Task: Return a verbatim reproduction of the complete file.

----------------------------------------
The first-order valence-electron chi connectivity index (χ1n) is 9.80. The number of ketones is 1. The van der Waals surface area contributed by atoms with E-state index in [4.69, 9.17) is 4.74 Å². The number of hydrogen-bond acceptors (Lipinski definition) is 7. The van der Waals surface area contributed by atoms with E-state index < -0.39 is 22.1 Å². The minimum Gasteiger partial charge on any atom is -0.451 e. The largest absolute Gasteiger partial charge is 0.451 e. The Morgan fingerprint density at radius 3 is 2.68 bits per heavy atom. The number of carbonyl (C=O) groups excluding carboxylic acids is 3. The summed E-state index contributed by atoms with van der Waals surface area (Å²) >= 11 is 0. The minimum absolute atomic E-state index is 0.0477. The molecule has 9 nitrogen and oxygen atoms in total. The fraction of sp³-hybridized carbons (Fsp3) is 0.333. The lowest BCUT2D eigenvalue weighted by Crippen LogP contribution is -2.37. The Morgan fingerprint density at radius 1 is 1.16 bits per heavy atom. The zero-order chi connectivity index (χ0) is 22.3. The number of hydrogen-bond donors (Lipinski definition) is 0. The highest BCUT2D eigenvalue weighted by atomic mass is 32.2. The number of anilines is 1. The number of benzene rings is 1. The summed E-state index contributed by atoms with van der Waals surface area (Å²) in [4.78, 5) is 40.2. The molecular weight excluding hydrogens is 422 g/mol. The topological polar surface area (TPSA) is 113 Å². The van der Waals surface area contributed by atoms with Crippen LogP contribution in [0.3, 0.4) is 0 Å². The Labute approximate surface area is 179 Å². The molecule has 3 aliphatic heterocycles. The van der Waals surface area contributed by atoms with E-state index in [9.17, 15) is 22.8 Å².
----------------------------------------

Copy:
The first-order valence-electron chi connectivity index (χ1n) is 9.80. The number of ketones is 1. The van der Waals surface area contributed by atoms with E-state index in [4.69, 9.17) is 4.74 Å². The number of hydrogen-bond acceptors (Lipinski definition) is 7. The van der Waals surface area contributed by atoms with E-state index < -0.39 is 22.1 Å². The minimum Gasteiger partial charge on any atom is -0.451 e. The largest absolute Gasteiger partial charge is 0.451 e. The Morgan fingerprint density at radius 3 is 2.68 bits per heavy atom. The number of carbonyl (C=O) groups excluding carboxylic acids is 3. The summed E-state index contributed by atoms with van der Waals surface area (Å²) >= 11 is 0. The minimum absolute atomic E-state index is 0.0477. The molecule has 9 nitrogen and oxygen atoms in total. The fraction of sp³-hybridized carbons (Fsp3) is 0.333. The lowest BCUT2D eigenvalue weighted by Crippen LogP contribution is -2.37. The Morgan fingerprint density at radius 1 is 1.16 bits per heavy atom. The zero-order chi connectivity index (χ0) is 22.3. The number of hydrogen-bond donors (Lipinski definition) is 0. The highest BCUT2D eigenvalue weighted by atomic mass is 32.2. The number of anilines is 1. The number of benzene rings is 1. The summed E-state index contributed by atoms with van der Waals surface area (Å²) in [4.78, 5) is 40.2. The molecular weight excluding hydrogens is 422 g/mol. The topological polar surface area (TPSA) is 113 Å². The van der Waals surface area contributed by atoms with Crippen LogP contribution in [0.3, 0.4) is 0 Å². The Labute approximate surface area is 179 Å². The molecule has 3 aliphatic heterocycles. The van der Waals surface area contributed by atoms with E-state index in [9.17, 15) is 22.8 Å².